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Foreword by Ludwig Lachmann

In 1960, in the preface to the first English-language edition of this volume of essays, Mises wrote, "They represent... the necessary preliminary study for the thorough scrutiny of the problems involved such as I tried to provide in my book Human Action, a Treatise of Economics" (p. VII).

This brief indication of the position these essays occupy in the evolution of Mises' thought is certainly helpful. It is easy to see, for instance, that the first essay "The Task and Scope of the Science of Human Action"—which had not been published before 1933, the date of the German edition of the volume—is in fact an extensive sketch of the main ideas of the methodological Part One of Human Action.

Most of the other essays originally appeared in German journals devoted to the social sciences in the late 1920s. In them, the critical purport is evident. In a number of forays directed against rival methodological positions, Mises attempts to safeguard his own edifice, as yet under construction. As he put it in 1960:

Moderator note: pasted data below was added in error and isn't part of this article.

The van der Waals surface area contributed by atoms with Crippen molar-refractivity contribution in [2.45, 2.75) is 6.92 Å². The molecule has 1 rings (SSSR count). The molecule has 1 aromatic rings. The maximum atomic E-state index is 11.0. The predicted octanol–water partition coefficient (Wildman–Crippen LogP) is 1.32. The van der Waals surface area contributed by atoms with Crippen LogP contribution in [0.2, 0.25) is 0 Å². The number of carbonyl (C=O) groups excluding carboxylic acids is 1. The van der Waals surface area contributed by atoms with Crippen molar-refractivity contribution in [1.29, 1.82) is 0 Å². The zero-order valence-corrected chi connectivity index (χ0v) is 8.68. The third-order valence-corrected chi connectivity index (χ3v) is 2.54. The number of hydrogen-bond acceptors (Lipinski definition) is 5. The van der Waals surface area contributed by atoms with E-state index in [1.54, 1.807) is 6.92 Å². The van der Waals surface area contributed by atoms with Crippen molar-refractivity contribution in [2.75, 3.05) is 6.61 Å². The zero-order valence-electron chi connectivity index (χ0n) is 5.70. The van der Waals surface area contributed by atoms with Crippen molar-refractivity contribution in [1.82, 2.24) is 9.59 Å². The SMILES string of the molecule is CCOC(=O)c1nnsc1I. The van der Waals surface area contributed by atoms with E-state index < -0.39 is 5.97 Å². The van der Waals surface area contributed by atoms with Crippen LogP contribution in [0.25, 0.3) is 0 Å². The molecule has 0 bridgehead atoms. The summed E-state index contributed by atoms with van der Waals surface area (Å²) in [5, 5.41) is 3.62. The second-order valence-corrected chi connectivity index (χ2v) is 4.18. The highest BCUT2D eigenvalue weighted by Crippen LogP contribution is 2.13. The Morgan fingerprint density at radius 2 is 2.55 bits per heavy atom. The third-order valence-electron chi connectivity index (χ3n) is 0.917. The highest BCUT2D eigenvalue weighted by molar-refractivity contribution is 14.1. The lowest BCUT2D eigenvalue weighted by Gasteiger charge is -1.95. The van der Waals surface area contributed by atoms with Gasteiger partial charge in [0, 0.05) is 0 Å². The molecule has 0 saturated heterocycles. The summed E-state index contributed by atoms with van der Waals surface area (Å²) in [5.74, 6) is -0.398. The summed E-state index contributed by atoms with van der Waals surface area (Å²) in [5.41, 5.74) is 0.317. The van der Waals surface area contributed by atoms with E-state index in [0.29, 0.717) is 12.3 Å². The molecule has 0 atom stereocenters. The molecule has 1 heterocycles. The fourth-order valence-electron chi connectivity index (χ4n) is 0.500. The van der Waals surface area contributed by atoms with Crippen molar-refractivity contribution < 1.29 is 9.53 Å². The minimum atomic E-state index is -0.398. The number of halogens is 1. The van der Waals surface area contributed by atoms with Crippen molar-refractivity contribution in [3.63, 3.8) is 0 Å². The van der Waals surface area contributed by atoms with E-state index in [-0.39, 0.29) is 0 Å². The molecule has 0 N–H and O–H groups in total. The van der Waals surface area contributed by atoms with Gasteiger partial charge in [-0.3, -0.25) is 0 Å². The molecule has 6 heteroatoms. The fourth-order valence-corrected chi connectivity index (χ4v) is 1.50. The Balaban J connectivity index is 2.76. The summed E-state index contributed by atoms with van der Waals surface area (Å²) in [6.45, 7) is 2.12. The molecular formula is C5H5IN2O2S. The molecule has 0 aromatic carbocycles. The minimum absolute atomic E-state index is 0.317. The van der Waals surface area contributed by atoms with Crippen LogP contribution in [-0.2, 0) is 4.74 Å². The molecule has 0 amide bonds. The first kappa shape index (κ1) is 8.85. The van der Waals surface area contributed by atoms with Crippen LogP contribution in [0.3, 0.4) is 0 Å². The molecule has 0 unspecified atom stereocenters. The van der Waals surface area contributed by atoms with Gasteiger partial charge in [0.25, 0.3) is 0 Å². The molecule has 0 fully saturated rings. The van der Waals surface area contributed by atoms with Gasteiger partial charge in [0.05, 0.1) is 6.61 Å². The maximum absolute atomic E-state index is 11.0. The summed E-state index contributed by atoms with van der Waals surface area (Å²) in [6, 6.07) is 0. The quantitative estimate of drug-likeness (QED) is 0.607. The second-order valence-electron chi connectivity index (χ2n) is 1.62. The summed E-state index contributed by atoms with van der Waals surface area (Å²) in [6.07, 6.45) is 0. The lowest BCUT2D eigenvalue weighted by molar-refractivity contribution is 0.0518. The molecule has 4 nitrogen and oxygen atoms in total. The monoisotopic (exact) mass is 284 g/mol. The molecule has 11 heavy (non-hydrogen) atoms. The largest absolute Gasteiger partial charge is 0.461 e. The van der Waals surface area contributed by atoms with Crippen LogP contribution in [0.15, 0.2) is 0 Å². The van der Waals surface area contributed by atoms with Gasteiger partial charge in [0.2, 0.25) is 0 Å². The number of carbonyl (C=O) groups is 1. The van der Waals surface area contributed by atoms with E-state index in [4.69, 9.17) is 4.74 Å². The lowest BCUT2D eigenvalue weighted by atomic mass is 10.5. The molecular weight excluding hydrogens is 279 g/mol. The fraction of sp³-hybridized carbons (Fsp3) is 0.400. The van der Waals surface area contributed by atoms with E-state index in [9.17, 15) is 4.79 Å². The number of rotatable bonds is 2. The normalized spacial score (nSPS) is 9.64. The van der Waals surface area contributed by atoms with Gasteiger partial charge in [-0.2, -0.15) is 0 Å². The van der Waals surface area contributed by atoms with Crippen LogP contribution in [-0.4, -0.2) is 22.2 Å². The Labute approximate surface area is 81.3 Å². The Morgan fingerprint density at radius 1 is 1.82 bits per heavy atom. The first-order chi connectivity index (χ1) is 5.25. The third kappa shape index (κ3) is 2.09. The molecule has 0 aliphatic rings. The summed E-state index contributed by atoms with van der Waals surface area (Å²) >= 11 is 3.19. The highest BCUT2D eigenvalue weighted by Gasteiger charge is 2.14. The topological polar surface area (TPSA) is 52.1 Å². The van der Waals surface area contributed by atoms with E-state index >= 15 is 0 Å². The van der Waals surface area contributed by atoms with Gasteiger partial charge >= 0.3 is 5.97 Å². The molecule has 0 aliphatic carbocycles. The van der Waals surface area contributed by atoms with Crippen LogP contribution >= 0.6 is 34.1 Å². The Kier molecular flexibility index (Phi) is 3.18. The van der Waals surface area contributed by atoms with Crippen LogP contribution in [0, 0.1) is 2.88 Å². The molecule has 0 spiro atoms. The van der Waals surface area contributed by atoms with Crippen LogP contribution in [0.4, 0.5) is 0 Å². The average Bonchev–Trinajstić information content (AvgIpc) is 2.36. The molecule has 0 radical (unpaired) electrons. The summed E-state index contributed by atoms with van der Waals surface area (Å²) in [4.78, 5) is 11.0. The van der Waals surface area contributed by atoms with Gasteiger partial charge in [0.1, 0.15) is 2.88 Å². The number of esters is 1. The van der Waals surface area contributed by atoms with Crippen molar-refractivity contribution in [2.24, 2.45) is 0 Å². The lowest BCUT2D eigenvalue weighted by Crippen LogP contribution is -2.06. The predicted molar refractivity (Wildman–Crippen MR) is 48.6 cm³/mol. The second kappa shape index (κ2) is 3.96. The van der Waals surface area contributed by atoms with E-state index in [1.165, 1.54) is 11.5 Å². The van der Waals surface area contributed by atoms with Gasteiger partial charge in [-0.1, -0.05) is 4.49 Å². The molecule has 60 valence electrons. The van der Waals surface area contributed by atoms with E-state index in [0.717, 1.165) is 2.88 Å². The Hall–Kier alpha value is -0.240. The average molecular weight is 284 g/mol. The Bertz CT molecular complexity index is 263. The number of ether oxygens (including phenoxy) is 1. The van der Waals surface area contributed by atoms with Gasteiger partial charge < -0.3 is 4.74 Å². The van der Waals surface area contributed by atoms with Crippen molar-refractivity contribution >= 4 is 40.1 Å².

In order to examine the legitimacy of all these objections, it seemed to me imperative not only to demonstrate positively the logical character of the propositions of economics and sociology, but also to evaluate critically the teachings of a few representatives of historicism, empiricism, and irrationalism. This, of necessity, determined the outward form of my work. It is divided into a number of independent essays which, with the exception of the first and most comprehensive, were published previously. From the outset, however, they were conceived and planned as parts of a whole. [p. xvi]

Almost half a century has passed since these essays saw the light of day. To appreciate them, we have to recall not only the circumstances of the time in which they were written, but also Mises' own position and temperament as a man of ideas.The essays were written in the last years of the Weimar Republic and were addressed to a German academic audience in which support for, and understanding of, the market economy, never very strong in these circles, had almost vanished. It was not a good time for subtlety. Nor could we expect the nuances of enlightened thought to find ready understanding. We have all the more reason to admire the high level on which Mises conducts his argument, his endeavor to demonstrate that problems of epistemology underlie disputes on the mundane matters of economic policy.